Cooking method: Just like a regular potato, boiling kamote can be done skin on or off. Boil salted water until bubbling, and leave the potatoes for 10-12 minutes or longer – depending on how tender they are when poked with a fork. You can also opt to bake them in the oven or steam them. The possibilities are endless!
Dish idea: The versatile root crop is delicious in fries form, but it’s also a great mashed potatoes substitute! Prepare it as you would regular mashed potatoes – but instead, have it with milk, brown sugar, butter, and a dash of cinammon and nutmeg.
Quinoa is arguably one of the most popular health foods of today. Why? Because it’s an all-in-one power grain and superfood – it’s high in fiber, rich in protein, and gluten-free.
Pronounced “keen-wah,” it is actually considered an edible seed that is eaten as a grain; therefore, becoming another healthy substitute to rice. Plus, it’s easy for your body to digest!
Cooking method: Quinoa is usually cooked in a saucepan, in boiling water or flavored broth (chicken is great). Once bubbling, reduce heat to low, cover, and let it simmer for 15 minutes, or until all liquid is fully absorbed. You’ll know it’s done when the quinoa seed appears “open”.
Dish idea: You can either eat quinoa just like you would rice, or you can get creative. For a nutritious salad, mix quinoa with greens, veggies, and your choice of viniagrette. You can even use them to make a filling soup.
Where to buy: Stores around the city usually carry quinoa now, like S&R, Healthy Options, and ECHOstore. You can also find organic quinoa online, through The Healthy Grocery, The Superfood Grocer, The Green Grocer, and Gerald.ph.
Coming from the family of cereals, corn is made up of mostly carbohydrates, but ranks low in the glycemic index despite containing sugar. Therefore, corn grits is a good substitute (also known as “polenta” or cornmeal).
Corn is also a good source of antioxidant carotenoids – lutein and zeaxanthin – which can promote eye health, while its fiber content can keep your colon in top shape.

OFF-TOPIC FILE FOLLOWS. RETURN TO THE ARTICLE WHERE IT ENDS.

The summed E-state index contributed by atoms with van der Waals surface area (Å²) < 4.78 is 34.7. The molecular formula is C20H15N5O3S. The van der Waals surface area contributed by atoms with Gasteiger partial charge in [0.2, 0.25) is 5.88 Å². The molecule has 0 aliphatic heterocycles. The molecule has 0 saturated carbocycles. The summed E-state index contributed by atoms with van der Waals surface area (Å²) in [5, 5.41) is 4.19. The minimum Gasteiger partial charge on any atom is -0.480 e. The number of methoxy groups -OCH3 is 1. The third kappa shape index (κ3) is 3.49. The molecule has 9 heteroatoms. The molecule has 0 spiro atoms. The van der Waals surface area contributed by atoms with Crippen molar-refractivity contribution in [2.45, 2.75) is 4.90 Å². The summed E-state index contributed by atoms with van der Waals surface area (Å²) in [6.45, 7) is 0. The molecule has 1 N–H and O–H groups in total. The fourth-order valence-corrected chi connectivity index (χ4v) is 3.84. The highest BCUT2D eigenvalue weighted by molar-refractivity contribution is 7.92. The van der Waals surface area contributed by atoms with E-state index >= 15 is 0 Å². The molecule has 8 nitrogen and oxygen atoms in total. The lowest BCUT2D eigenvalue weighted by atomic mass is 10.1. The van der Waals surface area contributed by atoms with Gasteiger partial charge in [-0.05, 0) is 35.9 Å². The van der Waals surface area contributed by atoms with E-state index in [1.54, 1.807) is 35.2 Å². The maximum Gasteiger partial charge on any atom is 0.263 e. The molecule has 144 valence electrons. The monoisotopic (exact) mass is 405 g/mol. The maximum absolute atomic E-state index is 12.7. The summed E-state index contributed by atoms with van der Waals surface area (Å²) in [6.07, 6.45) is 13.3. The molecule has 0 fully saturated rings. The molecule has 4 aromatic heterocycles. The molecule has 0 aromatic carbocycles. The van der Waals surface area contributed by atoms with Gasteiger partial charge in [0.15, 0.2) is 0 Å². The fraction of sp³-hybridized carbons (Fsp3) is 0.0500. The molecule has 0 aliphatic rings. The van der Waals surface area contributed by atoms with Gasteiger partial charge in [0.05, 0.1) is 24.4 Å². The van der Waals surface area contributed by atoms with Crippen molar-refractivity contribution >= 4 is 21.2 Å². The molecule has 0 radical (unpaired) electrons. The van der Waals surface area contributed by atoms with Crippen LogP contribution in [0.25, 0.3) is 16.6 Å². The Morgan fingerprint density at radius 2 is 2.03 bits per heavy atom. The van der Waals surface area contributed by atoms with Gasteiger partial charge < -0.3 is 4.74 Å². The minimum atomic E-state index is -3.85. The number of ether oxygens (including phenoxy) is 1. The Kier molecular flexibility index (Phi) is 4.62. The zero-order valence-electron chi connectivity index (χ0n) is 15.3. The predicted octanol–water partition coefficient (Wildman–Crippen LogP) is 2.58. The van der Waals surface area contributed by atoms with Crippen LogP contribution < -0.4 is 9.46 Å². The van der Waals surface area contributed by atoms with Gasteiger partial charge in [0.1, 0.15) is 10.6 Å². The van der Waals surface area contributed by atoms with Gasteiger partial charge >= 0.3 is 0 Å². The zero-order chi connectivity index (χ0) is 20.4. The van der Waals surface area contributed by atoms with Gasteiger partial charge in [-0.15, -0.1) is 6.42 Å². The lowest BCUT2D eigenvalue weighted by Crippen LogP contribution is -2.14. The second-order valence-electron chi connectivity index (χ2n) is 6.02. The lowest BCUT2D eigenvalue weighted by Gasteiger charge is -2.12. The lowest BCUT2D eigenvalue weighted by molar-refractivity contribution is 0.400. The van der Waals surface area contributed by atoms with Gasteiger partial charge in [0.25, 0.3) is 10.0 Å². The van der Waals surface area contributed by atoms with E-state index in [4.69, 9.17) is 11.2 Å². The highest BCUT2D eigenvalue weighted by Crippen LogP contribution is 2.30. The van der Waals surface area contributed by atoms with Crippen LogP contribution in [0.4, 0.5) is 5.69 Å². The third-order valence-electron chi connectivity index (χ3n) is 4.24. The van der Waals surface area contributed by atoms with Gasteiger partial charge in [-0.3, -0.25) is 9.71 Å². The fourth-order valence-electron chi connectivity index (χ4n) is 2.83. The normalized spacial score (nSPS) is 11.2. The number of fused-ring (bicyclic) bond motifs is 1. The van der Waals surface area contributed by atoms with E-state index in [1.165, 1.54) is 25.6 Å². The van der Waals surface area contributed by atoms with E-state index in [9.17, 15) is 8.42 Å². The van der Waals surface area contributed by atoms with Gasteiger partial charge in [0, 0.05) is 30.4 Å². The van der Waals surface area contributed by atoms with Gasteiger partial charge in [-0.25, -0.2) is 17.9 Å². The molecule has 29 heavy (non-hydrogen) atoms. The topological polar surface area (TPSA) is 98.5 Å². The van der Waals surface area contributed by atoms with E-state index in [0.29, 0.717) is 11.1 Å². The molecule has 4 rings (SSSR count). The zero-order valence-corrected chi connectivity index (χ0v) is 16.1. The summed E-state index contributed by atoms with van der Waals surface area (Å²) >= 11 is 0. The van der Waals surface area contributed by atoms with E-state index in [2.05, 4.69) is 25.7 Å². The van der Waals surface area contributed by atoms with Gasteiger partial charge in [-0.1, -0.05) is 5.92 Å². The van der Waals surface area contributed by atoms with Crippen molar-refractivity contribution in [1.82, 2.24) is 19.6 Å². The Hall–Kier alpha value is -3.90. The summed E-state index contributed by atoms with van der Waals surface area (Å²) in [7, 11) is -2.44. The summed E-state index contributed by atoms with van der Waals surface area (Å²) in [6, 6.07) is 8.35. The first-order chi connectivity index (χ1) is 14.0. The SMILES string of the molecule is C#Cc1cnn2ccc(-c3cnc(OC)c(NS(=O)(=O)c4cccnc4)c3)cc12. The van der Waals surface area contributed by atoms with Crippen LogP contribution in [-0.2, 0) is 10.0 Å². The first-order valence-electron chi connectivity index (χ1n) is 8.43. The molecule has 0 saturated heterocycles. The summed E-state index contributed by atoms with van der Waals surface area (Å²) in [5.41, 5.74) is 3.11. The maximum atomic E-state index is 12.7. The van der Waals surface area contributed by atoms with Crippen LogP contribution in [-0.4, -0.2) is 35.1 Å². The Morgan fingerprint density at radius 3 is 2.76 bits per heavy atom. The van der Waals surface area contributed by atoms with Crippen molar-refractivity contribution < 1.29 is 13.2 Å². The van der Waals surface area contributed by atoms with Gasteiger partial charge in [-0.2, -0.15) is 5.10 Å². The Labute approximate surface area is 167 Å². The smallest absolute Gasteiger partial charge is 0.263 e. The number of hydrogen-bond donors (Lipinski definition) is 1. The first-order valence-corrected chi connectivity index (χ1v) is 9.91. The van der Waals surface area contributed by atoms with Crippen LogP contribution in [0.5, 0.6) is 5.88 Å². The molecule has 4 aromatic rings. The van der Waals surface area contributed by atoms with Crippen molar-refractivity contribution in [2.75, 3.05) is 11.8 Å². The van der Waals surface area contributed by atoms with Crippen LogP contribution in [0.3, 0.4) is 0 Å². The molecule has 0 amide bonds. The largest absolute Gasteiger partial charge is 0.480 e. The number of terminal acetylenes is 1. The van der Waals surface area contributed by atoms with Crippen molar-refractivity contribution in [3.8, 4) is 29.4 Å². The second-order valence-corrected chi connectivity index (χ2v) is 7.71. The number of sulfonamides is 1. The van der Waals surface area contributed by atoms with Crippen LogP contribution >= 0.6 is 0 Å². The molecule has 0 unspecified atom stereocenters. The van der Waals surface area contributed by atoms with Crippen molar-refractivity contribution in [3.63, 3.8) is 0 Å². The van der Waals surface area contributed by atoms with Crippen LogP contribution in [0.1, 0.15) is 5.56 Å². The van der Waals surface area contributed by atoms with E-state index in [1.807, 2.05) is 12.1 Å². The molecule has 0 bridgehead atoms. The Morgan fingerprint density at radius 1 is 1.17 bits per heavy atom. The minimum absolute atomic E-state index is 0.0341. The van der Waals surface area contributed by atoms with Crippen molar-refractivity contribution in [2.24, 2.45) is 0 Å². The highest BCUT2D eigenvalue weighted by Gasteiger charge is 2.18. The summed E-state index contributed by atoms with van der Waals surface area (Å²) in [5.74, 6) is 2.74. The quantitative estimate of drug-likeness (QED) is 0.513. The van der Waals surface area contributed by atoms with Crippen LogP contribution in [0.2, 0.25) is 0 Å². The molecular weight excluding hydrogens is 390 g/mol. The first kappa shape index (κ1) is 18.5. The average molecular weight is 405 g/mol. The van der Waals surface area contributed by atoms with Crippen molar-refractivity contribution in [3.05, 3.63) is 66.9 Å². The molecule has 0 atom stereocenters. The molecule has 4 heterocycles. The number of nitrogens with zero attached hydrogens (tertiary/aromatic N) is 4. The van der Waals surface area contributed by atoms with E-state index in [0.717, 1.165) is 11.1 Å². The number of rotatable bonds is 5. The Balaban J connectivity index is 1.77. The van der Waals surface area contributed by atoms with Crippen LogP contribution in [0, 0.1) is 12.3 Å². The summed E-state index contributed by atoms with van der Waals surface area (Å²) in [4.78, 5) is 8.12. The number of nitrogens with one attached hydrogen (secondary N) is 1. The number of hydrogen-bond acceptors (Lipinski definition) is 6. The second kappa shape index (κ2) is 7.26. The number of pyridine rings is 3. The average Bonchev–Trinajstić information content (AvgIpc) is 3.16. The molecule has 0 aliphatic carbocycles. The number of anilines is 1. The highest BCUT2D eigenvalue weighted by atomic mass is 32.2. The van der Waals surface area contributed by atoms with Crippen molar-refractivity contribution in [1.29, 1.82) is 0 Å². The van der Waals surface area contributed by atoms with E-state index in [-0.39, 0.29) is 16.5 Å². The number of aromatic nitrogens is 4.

Cooking method: You can usually buy ready-to-cook corn grits/polenta in bags. To cook, bring salted water or broth with a boil, reduce heat, and cook slowly for 5 minutes, stirring occasionally. This’ll create a consistency similar to thick porridge or watery mashed potatoes. Feel free to add veggies, seasonings, and spices!
Where to buy: Polenta can be found in Healthy Options and Santi’s. Polenta mix can also be bought online via Shopee.
Whole wheat bread
Having a sandwich made out of whole wheat bread is perfect for an on-the-go meal for the health-conscious. Not only is it more filling and textured than the average white slice, but it’s also more fibrous and less processed.
Convenience and nutrition aside – watch your intake, too! Two slices of wheat bread are equivalent to 1/2 cup of white rice in terms of calories.
Also known as “soba”, buckwheat noodles are another major ingredient in Japanese dishes and are just sometimes taken with a light soy dipping sauce and fresh veggies.
Made with wheat and buckwheat flour, soba also has a low glycemic index that can also help those who are conscious of their blood sugar.
But what separates buckwheat from whole wheat spaghetti is the rutin content, which is known to have a cholesterol-lowering effect, in part by reducing absorption of dietary cholesterol in your gut.
Cooking method: Just like regular spaghetti noodles, bring a pot of salted water to boil and cook the soba noodles until tender – roughly 3-4 minutes. Once drained, transfer them to a pot of ice water and wash them gently, removing any excess starch. Then you can have them either hot or cold!
Couscous are tiny steamed balls of wheat semolina, and are more refined in terms of nutrition compared to pasta noodles – but just as addicting to eat!
Another great thing about couscous is that it’s sugar and fat-free, and is usually whole wheat-based, so fiber levels are good. It’s also rich in selenium, which is a powerful antioxidant that helps repair your body’s damaged cells and help relieve inflammation.
Cooking method: Pour 1 cup of couscous into 1 cup of boiling salted water (butter can be added for extra moisture), remove pot from heat, stir, cover, and let it steam for 10 minutes until liquid is absorbed. Once done, fluff the grains with a fork to gently break them apart.
To summarize, here are all 10 rice alternatives and their respective nutrition facts in one table: